Forum provides annual SWOT analysis for Otways threatened species

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The annual Otways Threatened Species Research Forum brings together researchers, land managers, and other interested parties from across the Otways to share the latest threatened species research being undertaken across the national park, state forests and on private land. 

It’s a fabulous chance for colleagues to connect and share information and to identify strengths, weaknesses, opportunities and threats for threatened species the Otways. 

After cancelling last year’s forum due to Covid, we were one day away from this year’s forum when we were forced to move it online – but in one of those rare silver linings this meant we were able to share the forum with so many more people, with close to 150 people listening in over the two online sessions.

If you weren’t able to attend, or want to revisit any of the talks, both sessions were recorded and the talks are available here.

In the first session we heard:

  • How we’re getting more detailed data on Long-nosed Potoroos response to fire by attaching GPS collars to them and monitoring how they use the landscape before and after planned burns in the Carlisle Heath.
  • How camera grids are giving us a detailed overview of how species, including natives like potoroos and ferals such as foxes and cats, are using planned burn blocks before and after fire.
  • Whether it’s possible to achieve fuel hazard reduction and conservation at the same time. Testing how different burn scenarios can minimise the impact of wildfire in the Carlisle Heath, and the impact on Long-nosed Potoroos.
  • Whether controlling predators like foxes can help make small mammals like potoroos and bandicoots more resilient to fire.
  • How camera traps and scats are helping track down the Pookila (New Holland Mouse), Koonoomoo (Smokey Mouse) and Tooarrana (Broad-toothed Rat), which are known from the Otways but rarely seen.

The second session focused in on some threats, covering:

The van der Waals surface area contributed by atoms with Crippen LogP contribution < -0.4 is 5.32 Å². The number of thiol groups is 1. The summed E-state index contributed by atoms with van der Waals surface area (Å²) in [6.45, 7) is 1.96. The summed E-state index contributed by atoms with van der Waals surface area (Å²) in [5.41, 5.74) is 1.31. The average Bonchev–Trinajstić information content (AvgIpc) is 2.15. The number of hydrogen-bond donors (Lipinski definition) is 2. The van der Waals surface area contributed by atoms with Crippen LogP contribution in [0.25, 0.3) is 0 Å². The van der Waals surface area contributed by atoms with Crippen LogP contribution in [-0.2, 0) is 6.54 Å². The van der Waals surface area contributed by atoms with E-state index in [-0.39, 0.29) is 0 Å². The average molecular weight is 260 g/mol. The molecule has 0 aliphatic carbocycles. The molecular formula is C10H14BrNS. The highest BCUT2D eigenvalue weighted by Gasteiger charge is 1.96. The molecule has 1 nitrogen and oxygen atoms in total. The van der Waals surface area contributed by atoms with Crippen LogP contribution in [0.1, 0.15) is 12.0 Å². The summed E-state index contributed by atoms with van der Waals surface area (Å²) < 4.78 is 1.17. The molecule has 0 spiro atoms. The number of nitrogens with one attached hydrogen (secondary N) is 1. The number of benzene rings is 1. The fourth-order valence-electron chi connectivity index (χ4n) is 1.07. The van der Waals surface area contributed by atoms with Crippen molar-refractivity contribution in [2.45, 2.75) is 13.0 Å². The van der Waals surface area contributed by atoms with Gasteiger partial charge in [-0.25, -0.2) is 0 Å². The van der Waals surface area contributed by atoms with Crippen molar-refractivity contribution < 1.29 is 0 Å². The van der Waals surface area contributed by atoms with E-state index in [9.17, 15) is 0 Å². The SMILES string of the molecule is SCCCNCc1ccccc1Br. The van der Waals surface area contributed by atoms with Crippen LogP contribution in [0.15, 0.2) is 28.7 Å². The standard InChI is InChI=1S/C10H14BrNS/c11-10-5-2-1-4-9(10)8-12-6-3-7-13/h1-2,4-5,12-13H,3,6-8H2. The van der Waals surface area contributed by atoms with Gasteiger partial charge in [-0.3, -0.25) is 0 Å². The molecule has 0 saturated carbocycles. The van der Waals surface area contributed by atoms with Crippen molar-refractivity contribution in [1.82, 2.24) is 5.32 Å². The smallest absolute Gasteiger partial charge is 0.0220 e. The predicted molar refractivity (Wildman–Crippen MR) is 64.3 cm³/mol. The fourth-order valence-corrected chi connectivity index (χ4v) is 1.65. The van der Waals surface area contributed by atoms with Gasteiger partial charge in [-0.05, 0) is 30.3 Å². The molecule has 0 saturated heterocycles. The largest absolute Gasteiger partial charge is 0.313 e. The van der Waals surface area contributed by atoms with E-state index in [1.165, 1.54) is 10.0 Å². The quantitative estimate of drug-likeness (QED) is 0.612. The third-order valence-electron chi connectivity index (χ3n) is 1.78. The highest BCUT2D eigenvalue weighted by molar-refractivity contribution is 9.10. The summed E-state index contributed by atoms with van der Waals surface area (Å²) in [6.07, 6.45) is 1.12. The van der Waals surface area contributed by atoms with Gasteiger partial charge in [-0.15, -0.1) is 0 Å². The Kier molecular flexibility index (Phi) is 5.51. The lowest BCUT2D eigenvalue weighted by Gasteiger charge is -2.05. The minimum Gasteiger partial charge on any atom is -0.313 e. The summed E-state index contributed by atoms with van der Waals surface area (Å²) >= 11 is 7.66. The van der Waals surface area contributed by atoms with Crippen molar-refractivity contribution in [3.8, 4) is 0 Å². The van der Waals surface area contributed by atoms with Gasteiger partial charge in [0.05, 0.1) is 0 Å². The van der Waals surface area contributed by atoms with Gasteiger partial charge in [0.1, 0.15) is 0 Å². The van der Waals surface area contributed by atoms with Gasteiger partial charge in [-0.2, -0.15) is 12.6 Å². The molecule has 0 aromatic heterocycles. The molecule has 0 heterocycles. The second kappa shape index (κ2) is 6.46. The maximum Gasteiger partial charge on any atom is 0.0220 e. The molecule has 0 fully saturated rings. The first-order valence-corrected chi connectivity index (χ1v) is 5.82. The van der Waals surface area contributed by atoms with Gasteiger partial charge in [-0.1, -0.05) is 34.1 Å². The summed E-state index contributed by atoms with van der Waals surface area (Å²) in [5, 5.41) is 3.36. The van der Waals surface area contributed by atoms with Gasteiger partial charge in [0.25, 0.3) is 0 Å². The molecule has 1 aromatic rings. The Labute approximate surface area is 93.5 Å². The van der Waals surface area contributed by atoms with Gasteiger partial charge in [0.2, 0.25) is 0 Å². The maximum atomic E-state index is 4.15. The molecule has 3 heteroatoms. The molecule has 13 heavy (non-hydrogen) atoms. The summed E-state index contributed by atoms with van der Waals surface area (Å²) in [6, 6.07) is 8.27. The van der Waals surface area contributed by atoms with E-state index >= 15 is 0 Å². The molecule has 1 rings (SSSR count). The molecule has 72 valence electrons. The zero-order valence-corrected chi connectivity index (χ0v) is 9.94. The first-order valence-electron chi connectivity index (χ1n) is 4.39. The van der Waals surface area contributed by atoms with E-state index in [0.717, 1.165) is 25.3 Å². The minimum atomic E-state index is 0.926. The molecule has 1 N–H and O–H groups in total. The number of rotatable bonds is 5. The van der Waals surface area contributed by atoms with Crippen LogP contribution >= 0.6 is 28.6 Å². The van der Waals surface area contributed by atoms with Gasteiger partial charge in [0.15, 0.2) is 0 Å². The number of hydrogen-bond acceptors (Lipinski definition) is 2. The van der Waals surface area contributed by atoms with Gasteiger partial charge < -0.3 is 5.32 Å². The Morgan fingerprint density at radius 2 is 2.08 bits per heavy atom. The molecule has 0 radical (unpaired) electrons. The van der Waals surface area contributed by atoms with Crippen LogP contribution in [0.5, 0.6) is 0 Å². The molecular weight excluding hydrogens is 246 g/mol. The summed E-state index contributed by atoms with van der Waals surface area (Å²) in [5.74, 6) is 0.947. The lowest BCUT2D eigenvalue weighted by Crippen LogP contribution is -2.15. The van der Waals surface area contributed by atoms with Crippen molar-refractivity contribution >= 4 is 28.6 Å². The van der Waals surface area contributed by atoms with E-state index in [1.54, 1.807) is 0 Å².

• How data, modelling and fancy new technology – like LiDAR scanners – are helping DELWP plan their fuel reduction burns in the Otways. Their analysis includes information on fuel hazard, but also about threatened species, biodiversity, weeds and from traditional owners.
  • How fire effects Long-nosed Potoroos – using insights gained from the University of Melbourne’s interactive web-based tool for assessing relationships between species, fire and habitat.
  • How we balance bike activity with biodiversity in conservation areas as mountain biking becomes increasingly popular. For example, phytophthora, which causes vegetation dieback, has been a huge consideration in the design and upgrade of trails in Forrest.
  • How lizards, birds, snakes and small mammals have all been making use of the protection offered by post-fire refuges in the Otways. These artificial shelters are being tested by Deakin University PhD candidate Darcy Watchorn to see if they help small mammals persist after fire.
  • How identifying priority protection areas and developing management interventions in these areas will be crucial in protecting plant and animal biodiversity from ‘dieback’ caused by phytophthora in the Otways.
  • How to protect the small mammals of the Otways, we need to know where they are. Barbara Wilson and her team have pulled a lot of data together and are undertaking surveys where there are gaps, to identify where some of the most vulnerable are holding on, as a part of the Wild Otways Initiative.
  • How knowledge is power and monitoring as a part of the Wild Otways Initiative is helping control feral pigs and their impact on Otways ecosystems and threatened species.